Partnership Accounting – Accounting Problems On Partners Retirement

Accounting Problems 

The accounting problems in the event of retirement of a partner can be put as follows:

(i) Adjustment for Goodwill,

(ii) Revaluation of assets  and liabilities.

(iii) Adjustment regarding Reserves and other undistributed profits.

(iv) Adjustments regarding profit sharing ratios.

(v) Payment to the retiring partner.

1. Goodwill. The retiring partner will be entitled to his share of goodwill in the (inn. The problem of goodwill can be dealt in the following two different ways:

(a) Where goodwill account is already appearing in the books:

In such a case if goodwill is properly valued, no further adjustment will be needed. The amount has already been credited to all the partners including the retiring partner.

(b) Where goodwill account is not appearing in lire book. 

Accounting Standard 10: Accounting for Fixed Assets and Goodwill

According to AS 10 Goodwill should be recorded in the books only when some consideration in money or money’s worth has been paid for it. In other words no goodwill account should be raised in case of internally generated goodwill.

When the new partner brings a portion of the required amount of goodwill.  In such a case, the amount brought in by the new partner should be shared by the old partners in the sacrificing ratio nd the portion of amount of goodwill not brought in by the new partner thould be adjusted through the capital accounts of partners by debiting new partner’s capital account with the amount and crediting the old partners’ capital accounts in their sacrificing ratio.

Where the new partner privately pays the amount of goodwill to old partners: In this case, no entry should be passed in the books of the firm. The amount to be paid to each partner should be calculated as per the profit-sacrificing ratio.

Partnership Accounts – Partners Retirement


Section 32 of the Partnership Act deals with the statutory provisions relating to retirement of a partner from partnership firm. These provisions are summarised below:

(i) A partner may retire from the firm

(a) in accordanc with an express agreement; or

(b) with consent of all other partners; or

(c) where the partnership is at will, by giving a notice in writing to all the other partners of his intention to retire.

(ii) A retiring partner may carry on business competing with that of the (in  and may advertise such business. Btt he has no right to:

(a) use the name of the firm,

(b) represent himself as carrying on the business of the firm,.or

(c) solicit the custom of the old customers of the firm except when he obtains these rights by an agreement with the other partners of the firm.

  • A retiring partner will not be liable for liabilities incurred by the firm after his retirement.  However, he must give a public notice to that effect Such a public notice is not necessary in case of a sleeping or dormant partner.
  • Retirement of a partner by death or insolvency also does not require, any public notice.

Consignment Accounting – Abnormal loss

Abnormal loss. This loss should be debited to Abnormal Loss Account and credited to Consignment Account. Abnormal Loss Account may be closed by transferring to P & L Account.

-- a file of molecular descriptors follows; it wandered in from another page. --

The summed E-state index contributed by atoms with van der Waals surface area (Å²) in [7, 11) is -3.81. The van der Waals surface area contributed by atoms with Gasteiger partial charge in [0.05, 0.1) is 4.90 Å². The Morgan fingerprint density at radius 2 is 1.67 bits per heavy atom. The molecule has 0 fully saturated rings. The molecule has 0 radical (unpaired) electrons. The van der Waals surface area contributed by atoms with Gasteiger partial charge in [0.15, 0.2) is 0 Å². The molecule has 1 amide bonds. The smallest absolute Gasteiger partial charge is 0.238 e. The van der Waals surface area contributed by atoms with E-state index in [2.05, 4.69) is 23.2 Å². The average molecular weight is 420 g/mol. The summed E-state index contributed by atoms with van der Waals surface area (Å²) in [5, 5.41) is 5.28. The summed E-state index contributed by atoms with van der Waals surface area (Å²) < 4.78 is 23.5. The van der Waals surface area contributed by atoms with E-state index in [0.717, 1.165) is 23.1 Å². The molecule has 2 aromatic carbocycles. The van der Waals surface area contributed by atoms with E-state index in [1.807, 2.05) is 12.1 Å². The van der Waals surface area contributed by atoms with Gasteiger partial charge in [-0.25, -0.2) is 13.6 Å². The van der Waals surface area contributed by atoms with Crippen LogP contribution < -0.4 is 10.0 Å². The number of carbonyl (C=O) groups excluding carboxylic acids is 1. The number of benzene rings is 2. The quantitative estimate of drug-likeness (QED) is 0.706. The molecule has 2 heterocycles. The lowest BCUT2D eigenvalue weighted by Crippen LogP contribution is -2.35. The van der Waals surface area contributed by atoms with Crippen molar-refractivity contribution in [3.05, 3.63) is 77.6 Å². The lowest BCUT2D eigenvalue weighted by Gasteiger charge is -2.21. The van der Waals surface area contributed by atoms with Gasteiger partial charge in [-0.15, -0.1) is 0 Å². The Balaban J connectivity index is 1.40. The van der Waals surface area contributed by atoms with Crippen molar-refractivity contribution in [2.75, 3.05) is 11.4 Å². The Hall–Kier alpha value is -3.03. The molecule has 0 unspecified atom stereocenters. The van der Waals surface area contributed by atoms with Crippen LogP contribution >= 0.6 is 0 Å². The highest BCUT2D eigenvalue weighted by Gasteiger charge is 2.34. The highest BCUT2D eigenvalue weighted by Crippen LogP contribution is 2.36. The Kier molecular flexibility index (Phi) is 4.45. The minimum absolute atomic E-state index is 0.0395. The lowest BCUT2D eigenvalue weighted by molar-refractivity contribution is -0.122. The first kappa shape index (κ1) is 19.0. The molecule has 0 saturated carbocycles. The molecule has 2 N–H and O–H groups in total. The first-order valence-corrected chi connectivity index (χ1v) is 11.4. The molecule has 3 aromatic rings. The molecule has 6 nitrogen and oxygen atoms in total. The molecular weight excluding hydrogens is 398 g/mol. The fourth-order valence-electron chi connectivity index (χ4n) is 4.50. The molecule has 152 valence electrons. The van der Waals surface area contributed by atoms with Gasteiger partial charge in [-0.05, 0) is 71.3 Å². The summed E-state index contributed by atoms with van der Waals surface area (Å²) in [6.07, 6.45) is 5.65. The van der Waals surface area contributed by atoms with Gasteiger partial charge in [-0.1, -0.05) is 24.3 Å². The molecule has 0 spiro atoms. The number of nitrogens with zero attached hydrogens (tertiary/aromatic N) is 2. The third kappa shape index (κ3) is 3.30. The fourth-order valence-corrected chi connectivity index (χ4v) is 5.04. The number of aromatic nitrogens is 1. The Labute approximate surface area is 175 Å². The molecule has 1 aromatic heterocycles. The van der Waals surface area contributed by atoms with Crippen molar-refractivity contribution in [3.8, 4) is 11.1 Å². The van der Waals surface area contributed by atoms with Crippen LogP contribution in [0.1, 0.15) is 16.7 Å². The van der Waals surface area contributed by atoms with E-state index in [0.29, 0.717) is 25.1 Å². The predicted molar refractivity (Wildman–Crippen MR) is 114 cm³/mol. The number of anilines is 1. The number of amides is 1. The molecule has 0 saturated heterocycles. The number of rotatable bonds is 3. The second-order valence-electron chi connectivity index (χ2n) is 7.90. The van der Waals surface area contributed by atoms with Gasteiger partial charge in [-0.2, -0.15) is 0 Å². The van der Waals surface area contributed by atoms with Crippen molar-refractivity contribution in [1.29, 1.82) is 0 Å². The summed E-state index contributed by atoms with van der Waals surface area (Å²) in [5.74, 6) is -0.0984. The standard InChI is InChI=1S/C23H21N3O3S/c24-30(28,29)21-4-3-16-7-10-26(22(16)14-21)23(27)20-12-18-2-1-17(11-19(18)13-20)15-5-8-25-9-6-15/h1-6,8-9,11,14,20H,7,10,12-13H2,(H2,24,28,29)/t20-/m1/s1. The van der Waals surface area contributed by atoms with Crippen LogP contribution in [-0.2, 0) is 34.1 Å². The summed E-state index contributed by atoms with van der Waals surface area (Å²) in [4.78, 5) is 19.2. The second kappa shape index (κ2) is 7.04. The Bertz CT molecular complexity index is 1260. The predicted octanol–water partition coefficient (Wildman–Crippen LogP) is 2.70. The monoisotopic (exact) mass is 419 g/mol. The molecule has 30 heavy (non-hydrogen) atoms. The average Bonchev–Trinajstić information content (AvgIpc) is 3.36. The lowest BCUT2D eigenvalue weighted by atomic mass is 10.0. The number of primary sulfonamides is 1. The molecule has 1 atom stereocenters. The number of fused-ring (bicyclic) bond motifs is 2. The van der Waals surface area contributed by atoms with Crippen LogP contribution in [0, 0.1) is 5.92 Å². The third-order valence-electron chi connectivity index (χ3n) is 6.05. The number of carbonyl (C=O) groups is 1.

The credit to the consignment account with the value of Abnormal Loss is given because it will make possible for the management to judge properly the profitability or otherwise of the consignnicnt.

The valuation of stock destroyed on account of abnormal reasons will be done on the same basis as valuation of Stock on Consignment i.e., proportionate cost price plus proportionate direct expenses incurred up to the date of loss.

While valuing abnormal loss, care should be taken of the stage where abnormal loss took place since only such expenses have to be included in the valuation oEsuch abnormal loss which have been incurred upto that stage. This will be clear with the help of the following illustration.

CBSE XI Accountancy – Balance Sheet


Balance Sheet has two sides. On the left hand side, the “liabilities” of the business are shown while on the right hand side the assets of the business appear.

It will be useful here to quote definitions of the Balance Sheet given by some prominent writers. According to Palmer, “The Balance Sheet is a statement at a given date showing on one side the trader’s property and possessions and on the other side his liabilities.” According to Freeman, “A Balance Sheet is an itemised list of the assets, liabilities and proprietorship of the business of an individual at a certain date.” The definition given by the American Institute of Certified Public Accountants makes the meaning of Balance Sheet more clear. According to it, Balance Sheet is ‘a list of balances of the asset and liability accounts. This list depicts the position of assets and liabilities of a specific business at a specific point of time.”

Proforma of Balance Sheet

There is no prescribed form of Balance Sheet for a sole proprietary and partnerhip concern. However, the assets and liabilities may be shown in any of the following order.

1. Liquidity Order.

2. Permanency Order.

1. Liquidity order. In case a concern adopts liquidity order, the assets which are more readily convertible into cash come first and those which cannot be so readily converted come next and so on. Similarly those liabilities which are payable first come first, and those payable later, come next and so on.

Depreciation Accounting – Uniform Charge Methods

Uniform Charge Methods 

In case of these methods depreciation is charged on uniform basis year after year. Such methods are considered appropriate only for such assets which are uniformly productive. Following three methods fall in this category.

Fixed instalment method. This is also termed as Straight Line Method (SLM).

According to this method, depreciation is charged evenly every year throughout the effective life of the asset The amount of depreciation is calculated as follows.

 Depreciation = Original Cost of the Fixed Asset — Estimated Scrap Value/ Life of tie Asset in Number of Accounting Periods

Depreciation to be charged each year can also be expresscd as a percentage of cost.

Merits. (I) The method is simple to understand and easy to apply.

(ii) The value of the asset can be reduced to zero (or its scrap value) under this method.